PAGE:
Home Subscription Services

The Journal of Adhesive Dentistry
JAD Home Page
About the Editor
Editorial Board
Author Guidelines
Submission Form
Reprints / Articles
Quintessence Publishing: Journals: JAD


The Journal of Adhesive Dentistry

Edited by Prof. Dr. Roland Frankenberger, Prof. Bart Van Meerbeek

ISSN (print) 1461-5185 • ISSN (online) 1757-9988


July/August 2010
Volume 12 , Issue 4

Pages: 311 - 317
Share Abstract:

Mechanical Testing of Indirect Composite Materials Directly Applied on Implant Abutments

Andriani, Wilson Jr / Suzuki, Marcelo / Bonfante, Estevam A. / Carvalho, Ricardo M. / Silva, Nelson R. / Coelho, Paulo G.

Purpose: To test the strength to failure and fracture mode of three indirect composite materials directly applied onto Ti-6Al-4V implant abutments vs cemented standard porcelain-fused-to-metal (PFM) crowns. Materials and Methods: Sixty-four locking taper abutments were randomly allocated to four groups and were cleaned in ethanol in an ultrasonic bath for 5 min. After drying under ambient conditions, the abutments were grit blasted and a custom 4-cusp molar crown mold was utilized to produce identical crowns (n = 16 per group) of Tescera (Bisco), Ceramage (Shofu), and Diamond Crown (DRM) according to the manufacturer’s instructions. The porcelainfused- to-metal crowns were fabricated by conventional means involving the construction and a wax pattern and casting of a metallic coping followed by sintering of increasing layers of porcelain. All crowns were loaded to failure by an indenter placed at one of the cusp tips at a 1 mm/min rate. Subsequently, fracture analysis was performed by means of stereomicroscopy and scanning electron microscopy. One-way ANOVA at 95% level of significance was utilized for statistical analysis. Results: The single load to failure ( SD) results were: Tescera (1130 239 N), Ceramage (1099 257 N), Diamond Crown (1155 284 N), and PFM (1081 243 N). Stereomicroscopy analysis showed two distinct failure modes, where the loaded cusp failed either with or without abutment/metallic coping exposure. SEM analysis of the fractures showed multiple crack propagation towards the cervical region of the crown below a region of plastic deformation at the indenter contact region. Conclusion: The three indirect composites and PFM systems fractured at loads higher than those typically associated with normal occlusal function. Although each material had a different composition and handling technique, no significant differences were found concerning their single load to fracture resistance among composite systems and PFM.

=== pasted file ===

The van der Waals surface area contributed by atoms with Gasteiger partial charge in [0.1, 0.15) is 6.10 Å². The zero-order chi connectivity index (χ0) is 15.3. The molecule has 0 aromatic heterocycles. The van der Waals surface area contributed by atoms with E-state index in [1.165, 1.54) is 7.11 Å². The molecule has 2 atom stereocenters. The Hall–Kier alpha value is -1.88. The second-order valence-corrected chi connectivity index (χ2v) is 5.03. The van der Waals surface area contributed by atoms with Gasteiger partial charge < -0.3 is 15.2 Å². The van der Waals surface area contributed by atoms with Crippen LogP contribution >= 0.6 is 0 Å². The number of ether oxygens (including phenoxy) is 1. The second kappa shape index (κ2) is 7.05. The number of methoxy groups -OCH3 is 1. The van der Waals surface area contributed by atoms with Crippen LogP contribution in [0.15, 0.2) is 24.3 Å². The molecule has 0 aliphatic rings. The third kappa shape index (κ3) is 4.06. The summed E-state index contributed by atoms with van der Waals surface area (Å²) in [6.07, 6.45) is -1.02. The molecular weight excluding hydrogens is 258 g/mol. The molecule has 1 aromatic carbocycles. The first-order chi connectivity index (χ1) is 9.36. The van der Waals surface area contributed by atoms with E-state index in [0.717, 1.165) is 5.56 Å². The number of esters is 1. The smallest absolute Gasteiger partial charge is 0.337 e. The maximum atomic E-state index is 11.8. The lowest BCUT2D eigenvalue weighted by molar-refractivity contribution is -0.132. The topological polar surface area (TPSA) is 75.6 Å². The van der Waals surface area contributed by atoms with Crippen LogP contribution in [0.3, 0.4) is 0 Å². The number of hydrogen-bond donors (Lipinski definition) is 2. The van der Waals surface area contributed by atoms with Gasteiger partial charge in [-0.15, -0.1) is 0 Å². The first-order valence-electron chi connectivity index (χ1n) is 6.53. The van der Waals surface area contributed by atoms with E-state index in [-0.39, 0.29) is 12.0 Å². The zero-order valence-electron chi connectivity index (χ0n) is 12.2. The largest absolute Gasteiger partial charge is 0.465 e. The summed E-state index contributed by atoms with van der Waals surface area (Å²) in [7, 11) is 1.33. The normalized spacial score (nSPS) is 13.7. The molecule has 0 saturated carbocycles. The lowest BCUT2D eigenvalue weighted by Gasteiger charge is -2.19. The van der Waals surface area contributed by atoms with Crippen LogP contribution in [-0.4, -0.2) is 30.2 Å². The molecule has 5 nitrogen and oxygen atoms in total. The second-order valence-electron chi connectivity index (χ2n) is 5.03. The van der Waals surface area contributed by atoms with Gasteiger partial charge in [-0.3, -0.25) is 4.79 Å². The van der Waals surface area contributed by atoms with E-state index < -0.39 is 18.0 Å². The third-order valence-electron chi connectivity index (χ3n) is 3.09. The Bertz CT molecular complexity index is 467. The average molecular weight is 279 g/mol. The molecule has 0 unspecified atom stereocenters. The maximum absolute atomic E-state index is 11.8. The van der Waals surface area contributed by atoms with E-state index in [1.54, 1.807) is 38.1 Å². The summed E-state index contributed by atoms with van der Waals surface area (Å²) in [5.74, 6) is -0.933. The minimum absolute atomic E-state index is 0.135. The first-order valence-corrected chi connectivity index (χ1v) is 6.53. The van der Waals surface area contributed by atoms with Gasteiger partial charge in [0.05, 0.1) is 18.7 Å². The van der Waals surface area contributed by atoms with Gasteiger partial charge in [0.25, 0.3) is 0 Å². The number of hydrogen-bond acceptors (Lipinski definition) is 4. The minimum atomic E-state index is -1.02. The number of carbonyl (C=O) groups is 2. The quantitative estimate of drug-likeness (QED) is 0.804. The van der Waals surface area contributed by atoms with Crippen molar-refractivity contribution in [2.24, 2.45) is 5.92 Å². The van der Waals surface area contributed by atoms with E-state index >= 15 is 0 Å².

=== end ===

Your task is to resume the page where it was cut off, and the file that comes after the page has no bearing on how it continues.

Keywords: implant, restoration, integrated abutment crown, indirect composite, single unit

Full Text PDF File | Order Article


  © 2017 Quintessence Publishing Co Inc

Home | Subscription Services | Books | Journals | Multimedia | Events | Blog
Terms of Use | Privacy Policy | About Us | Contact Us | Advertising | Help | Sitemap | Catalog